The Model United Nations
You have to respect a band that has managed to put out three records in three years entirely under their own steam. The Model United Nations have gotten their fair share of favorable notices elsewhere, but it's no accident or vast college radio conspiracy. Go to Sea is a rarity, a full-blown self-released rock LP that sounds like an album with varied songs, different instrumentation, changing moods, and arrangements that don't wear out the treads on the same old grooves.
"Iowa City" is an excellent entry point, typifying singer Warren Mills' tour-diary like geographical lyrics, poignant melodies, and guitars that circle around and enhance the vocals rather than drowning them out. What really sets the Model UN apart is their understanding of song structure. After the main body of "Iowa City," which itself has some well-thought-out soft-to-loud shifts, there's a breakdown with some unusual chord changes and then a coda where the band revs up under Mills' repeated pleas of "Call off your dogs!" Every song doesn't have to break the mold of verse-chorus-verse-chorus-bridge, but the Model UN's ability to sense when it's the right time to try something a little different reflects a busy period of writing songs, perfecting them, and writing more songs still.
"Summer of Wolves," the opener, rocks out in a manner I wish the album returned to more frequently later. There's also a blast of fuzzy keyboard that further highlights their attention to detail and a great hook: "If you get tired of yourself, there's always me." "Knives (Berlin)" adds acoustic guitar to their sound, with Mills' vocals and the solid drumming keeping it recognizably the work of the same band. There's different guitar colors and feels from the bassist and drummer on all the tracks, really.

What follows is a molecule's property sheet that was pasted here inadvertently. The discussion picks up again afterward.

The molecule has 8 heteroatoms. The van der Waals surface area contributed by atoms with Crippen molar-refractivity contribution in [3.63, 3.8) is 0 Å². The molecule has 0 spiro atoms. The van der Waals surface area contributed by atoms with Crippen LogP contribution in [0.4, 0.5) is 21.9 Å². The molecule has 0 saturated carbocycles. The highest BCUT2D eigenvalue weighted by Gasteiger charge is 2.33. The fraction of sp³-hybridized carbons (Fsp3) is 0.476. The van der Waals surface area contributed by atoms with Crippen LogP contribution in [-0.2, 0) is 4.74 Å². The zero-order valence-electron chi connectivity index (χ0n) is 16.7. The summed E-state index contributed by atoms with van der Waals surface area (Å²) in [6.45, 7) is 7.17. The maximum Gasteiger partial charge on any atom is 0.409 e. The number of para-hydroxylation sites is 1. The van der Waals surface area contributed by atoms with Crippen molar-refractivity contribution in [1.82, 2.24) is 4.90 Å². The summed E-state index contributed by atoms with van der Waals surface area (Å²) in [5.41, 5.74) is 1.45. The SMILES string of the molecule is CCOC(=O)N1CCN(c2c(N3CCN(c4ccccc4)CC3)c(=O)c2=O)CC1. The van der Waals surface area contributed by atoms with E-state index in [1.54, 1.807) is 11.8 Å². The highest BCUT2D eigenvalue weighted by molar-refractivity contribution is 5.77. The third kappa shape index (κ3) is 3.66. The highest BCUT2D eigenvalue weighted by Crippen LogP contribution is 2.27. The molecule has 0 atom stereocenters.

But you'd have to listen closely to tell. Model UN's songwriting and group performances are very well-developed, but they need to be less fussy. Sure, there's a lot of different types of songs on this record, but all of them except for "Wolves" would fit in just fine with what Death Cab for Cutie has been up to the last few years (including the occasionally dance-aware basslines) and frankly, Death Cab for Cutie are annoying the way they never rock out even though they're completely capable of it. It's wonderful that Model UN's guitar players have gone past the point where they want to just chug rhythm chords all the time. But simple rocking out is another tool in the songwriter's palette that they'd do well to rediscover.